Wednesday, March 27, 2019

UPDATE: Stricter Vacant Storefront Registry Requirements Passes

UPDATE - March 27, 2019

Recently, the Board of Supervisors voted unanimously to amend this law. Important changes were made, which include the following:
  • Registration of vacant storefront is required: 1) within 30-days of the commercial storefront becoming vacant or 2) even if it is actively being offered for rent or lease;
  • Annual registration fee payment of $711 required at the time of registration; 
  • Property owner is required to pay a penalty of four times (4x) the annual registration fee ($711) for failure to register a vacant storefront within 30 days of the property being noticed by DBI; and 
  • Annual report required from a licensed professional, which is engaged and paid for by the property owner, confirming the storefront's interior and exterior are maintained up to code. This annual report is due when the owner renews and pays the storefront's annual registration. 
The San Francisco Department of Building Inspection plans to offer a workshop on Vacant Storefronts at this year's Earthquake Safety Fair in June. To be notified of workshop details and how to register, sign up here.


UPDATE - May 8, 2014

BOMA San Francisco Members:

Supervisor Katy Tang has introduced amendments to the 2009 San Francisco Vacant or Abandoned Buildings (VABO) law, summarized below.

If you are a BOMA member that owns or manages a portfolio of smaller buildings in San Francisco's commercial corridors, or if you feel that the new amendments may impact your downtown high-rise commercial/mixed-use properties, please email with your comments.

Existing Law (2009) 

Building Code Section 103A.4 et. seq., the VABO, requires that owners of vacant or abandoned buildings in San Francisco register their properties as such, pay registration fees, secure their properties to deny access to would-be trespassers, and provide proof of liability insurance coverage for the properties. VABO, as it currently reads, applies to some vacant commercial storefronts in San Francisco.

However, a building containing a vacant commercial storefront but an occupied second floor unit is technically not a vacant or abandoned building, as defined by VABO. As such, the City and County of San Francisco feels that many vacant commercial storefronts in San Francisco evade VABO regulations via this loophole.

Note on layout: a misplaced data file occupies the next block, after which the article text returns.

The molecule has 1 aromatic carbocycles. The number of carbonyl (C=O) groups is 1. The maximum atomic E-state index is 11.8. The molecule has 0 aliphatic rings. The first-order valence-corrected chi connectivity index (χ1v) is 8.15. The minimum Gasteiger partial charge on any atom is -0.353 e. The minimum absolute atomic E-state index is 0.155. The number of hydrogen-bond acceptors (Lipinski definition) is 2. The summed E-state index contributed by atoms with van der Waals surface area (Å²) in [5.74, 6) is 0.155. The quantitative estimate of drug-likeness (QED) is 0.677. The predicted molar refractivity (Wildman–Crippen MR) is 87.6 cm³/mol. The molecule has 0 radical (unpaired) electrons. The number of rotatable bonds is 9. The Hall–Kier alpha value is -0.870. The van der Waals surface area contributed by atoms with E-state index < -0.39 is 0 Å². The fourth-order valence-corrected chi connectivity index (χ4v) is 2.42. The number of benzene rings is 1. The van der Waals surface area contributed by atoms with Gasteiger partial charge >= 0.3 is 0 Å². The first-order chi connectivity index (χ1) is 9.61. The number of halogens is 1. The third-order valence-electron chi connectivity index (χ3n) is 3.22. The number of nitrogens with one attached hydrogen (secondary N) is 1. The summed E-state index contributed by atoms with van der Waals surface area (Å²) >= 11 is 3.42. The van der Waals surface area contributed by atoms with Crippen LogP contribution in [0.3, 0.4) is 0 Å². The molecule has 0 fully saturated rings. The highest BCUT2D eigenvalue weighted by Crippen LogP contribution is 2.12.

Proposed Amendments to Current Law (2014) - Click Here to Review the Ordinance

By amending the Building Code to apply requirements similar to those specified in VABO to properties containing vacant or abandoned commercial storefronts, owners of properties in commercial corridors will have extra incentive to seek suitable tenants to fill their vacant or abandoned commercial storefronts. To provide owners of vacant or abandoned commercial storefronts with ample time to find suitable tenants, the proposed amendment to the Building Code would mandate owners of vacant or abandoned commercial storefronts to do the following within 30 days of issuance of a Notice of Violation:
  • Register their commercial storefronts with the Department of Building Inspection (DBI);
  • Secure their commercial storefronts to prevent trespassers from gaining access to the premises;
  • Remove graffiti, refuse, and debris from in and around their commercial storefronts; and 
  • Maintain fire and/or liability insurance coverage for their commercial storefronts as DBI determines necessary. 
Additionally, owners of vacant or abandoned commercial storefronts would be required to do either of the following within 270 days of their commercial storefronts becoming vacant or abandoned:

  • Rent their commercial storefronts to tenants who occupy the premises in a manner that complies with all state and local laws; or 
  • Pay a fee of $765.00 to include their commercial storefronts in the Registry of Vacant or Abandoned Commercial Storefronts. This fee shall be assessed on an annual basis for each year that a commercial storefront remains vacant or abandoned. 
Finally, the proposed amendment carves out an exemption for owners of commercial storefronts who demonstrate a good faith effort to rent, lease, or sell their commercial storefronts, or obtain permits to bring their commercial storefronts into compliance with the law.

Original Post - June 15, 2009

Your BOMA Advocacy Team attended the special meeting of the Building Inspection Commission (BIC) and the Department of Building Inspection (DBI) recently where the Registration of Vacant/Abandoned Buildings Ordinance was discussed (you can view a copy of the Ordinance, here). The discussion surrounding the measure was an interesting one; here are the highlights:

What's the origin/intent of the Ordinance?

  • The measure was introduced on May 5, 2009 by Board of Supervisors President David Chiu and Supervisor Bevan Dufty.
  • Many cities have this type of ordinance (under the 'public nuisance' ordinance of the code).
  • At its core, the measure attempts to mitigate the deterioration of a building.
What's the status of the Ordinance?
  • On June 3, 2009, the San Francisco Planning Department: Historic Preservation Commissionconducted a public hearing to consider the measure. The Commission approved the Ordinance, with modifications. You can view the Commission's recommendation and documents related to their action, here.